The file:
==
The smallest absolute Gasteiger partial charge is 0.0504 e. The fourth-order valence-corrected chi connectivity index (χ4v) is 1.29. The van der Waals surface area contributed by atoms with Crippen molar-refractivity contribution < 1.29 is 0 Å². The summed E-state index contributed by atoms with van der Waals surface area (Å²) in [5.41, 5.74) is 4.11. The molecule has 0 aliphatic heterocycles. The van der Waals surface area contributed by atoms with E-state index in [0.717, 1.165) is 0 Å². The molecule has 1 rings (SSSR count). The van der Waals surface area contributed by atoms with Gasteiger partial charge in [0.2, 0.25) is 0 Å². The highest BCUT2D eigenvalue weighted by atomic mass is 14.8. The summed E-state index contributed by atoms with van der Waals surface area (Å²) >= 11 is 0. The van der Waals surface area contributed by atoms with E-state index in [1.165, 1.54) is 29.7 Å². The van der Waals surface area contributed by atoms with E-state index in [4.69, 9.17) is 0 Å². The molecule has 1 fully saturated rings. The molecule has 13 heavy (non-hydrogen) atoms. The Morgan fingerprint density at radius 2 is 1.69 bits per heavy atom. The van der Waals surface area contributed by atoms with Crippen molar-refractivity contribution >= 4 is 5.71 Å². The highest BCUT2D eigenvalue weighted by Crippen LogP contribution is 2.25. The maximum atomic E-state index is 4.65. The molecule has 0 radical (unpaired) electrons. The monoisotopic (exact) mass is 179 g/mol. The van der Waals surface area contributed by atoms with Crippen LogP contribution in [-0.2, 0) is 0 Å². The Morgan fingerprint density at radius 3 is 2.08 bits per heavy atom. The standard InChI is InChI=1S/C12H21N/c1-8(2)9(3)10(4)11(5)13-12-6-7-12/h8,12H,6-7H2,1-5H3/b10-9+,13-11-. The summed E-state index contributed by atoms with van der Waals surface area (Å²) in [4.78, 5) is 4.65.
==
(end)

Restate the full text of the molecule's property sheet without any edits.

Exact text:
The smallest absolute Gasteiger partial charge is 0.0504 e. The fourth-order valence-corrected chi connectivity index (χ4v) is 1.29. The van der Waals surface area contributed by atoms with Crippen molar-refractivity contribution < 1.29 is 0 Å². The summed E-state index contributed by atoms with van der Waals surface area (Å²) in [5.41, 5.74) is 4.11. The molecule has 0 aliphatic heterocycles. The van der Waals surface area contributed by atoms with E-state index in [0.717, 1.165) is 0 Å². The molecule has 1 rings (SSSR count). The van der Waals surface area contributed by atoms with Gasteiger partial charge in [0.2, 0.25) is 0 Å². The highest BCUT2D eigenvalue weighted by atomic mass is 14.8. The summed E-state index contributed by atoms with van der Waals surface area (Å²) >= 11 is 0. The van der Waals surface area contributed by atoms with E-state index in [1.165, 1.54) is 29.7 Å². The van der Waals surface area contributed by atoms with E-state index in [4.69, 9.17) is 0 Å². The molecule has 1 fully saturated rings. The molecule has 13 heavy (non-hydrogen) atoms. The Morgan fingerprint density at radius 2 is 1.69 bits per heavy atom. The van der Waals surface area contributed by atoms with Crippen molar-refractivity contribution >= 4 is 5.71 Å². The highest BCUT2D eigenvalue weighted by Crippen LogP contribution is 2.25. The maximum atomic E-state index is 4.65. The molecule has 0 radical (unpaired) electrons. The monoisotopic (exact) mass is 179 g/mol. The van der Waals surface area contributed by atoms with Crippen LogP contribution in [-0.2, 0) is 0 Å². The Morgan fingerprint density at radius 3 is 2.08 bits per heavy atom. The standard InChI is InChI=1S/C12H21N/c1-8(2)9(3)10(4)11(5)13-12-6-7-12/h8,12H,6-7H2,1-5H3/b10-9+,13-11-. The summed E-state index contributed by atoms with van der Waals surface area (Å²) in [4.78, 5) is 4.65.